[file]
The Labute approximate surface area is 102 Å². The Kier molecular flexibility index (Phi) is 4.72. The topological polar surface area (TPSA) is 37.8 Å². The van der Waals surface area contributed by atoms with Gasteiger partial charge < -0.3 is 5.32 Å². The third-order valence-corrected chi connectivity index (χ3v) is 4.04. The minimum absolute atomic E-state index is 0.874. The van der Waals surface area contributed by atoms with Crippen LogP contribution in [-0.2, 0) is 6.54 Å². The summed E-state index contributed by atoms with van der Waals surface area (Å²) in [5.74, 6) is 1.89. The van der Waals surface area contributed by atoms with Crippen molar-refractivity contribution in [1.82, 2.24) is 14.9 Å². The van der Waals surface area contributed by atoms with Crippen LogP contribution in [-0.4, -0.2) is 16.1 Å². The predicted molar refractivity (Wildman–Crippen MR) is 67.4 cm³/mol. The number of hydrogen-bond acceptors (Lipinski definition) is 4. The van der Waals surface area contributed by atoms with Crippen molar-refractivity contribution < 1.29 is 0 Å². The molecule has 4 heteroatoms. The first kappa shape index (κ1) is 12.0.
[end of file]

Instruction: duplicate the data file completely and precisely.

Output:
The Labute approximate surface area is 102 Å². The Kier molecular flexibility index (Phi) is 4.72. The topological polar surface area (TPSA) is 37.8 Å². The van der Waals surface area contributed by atoms with Gasteiger partial charge < -0.3 is 5.32 Å². The third-order valence-corrected chi connectivity index (χ3v) is 4.04. The minimum absolute atomic E-state index is 0.874. The van der Waals surface area contributed by atoms with Crippen LogP contribution in [-0.2, 0) is 6.54 Å². The summed E-state index contributed by atoms with van der Waals surface area (Å²) in [5.74, 6) is 1.89. The van der Waals surface area contributed by atoms with Crippen molar-refractivity contribution in [1.82, 2.24) is 14.9 Å². The van der Waals surface area contributed by atoms with Crippen LogP contribution in [-0.4, -0.2) is 16.1 Å². The predicted molar refractivity (Wildman–Crippen MR) is 67.4 cm³/mol. The number of hydrogen-bond acceptors (Lipinski definition) is 4. The van der Waals surface area contributed by atoms with Crippen molar-refractivity contribution < 1.29 is 0 Å². The molecule has 4 heteroatoms. The first kappa shape index (κ1) is 12.0.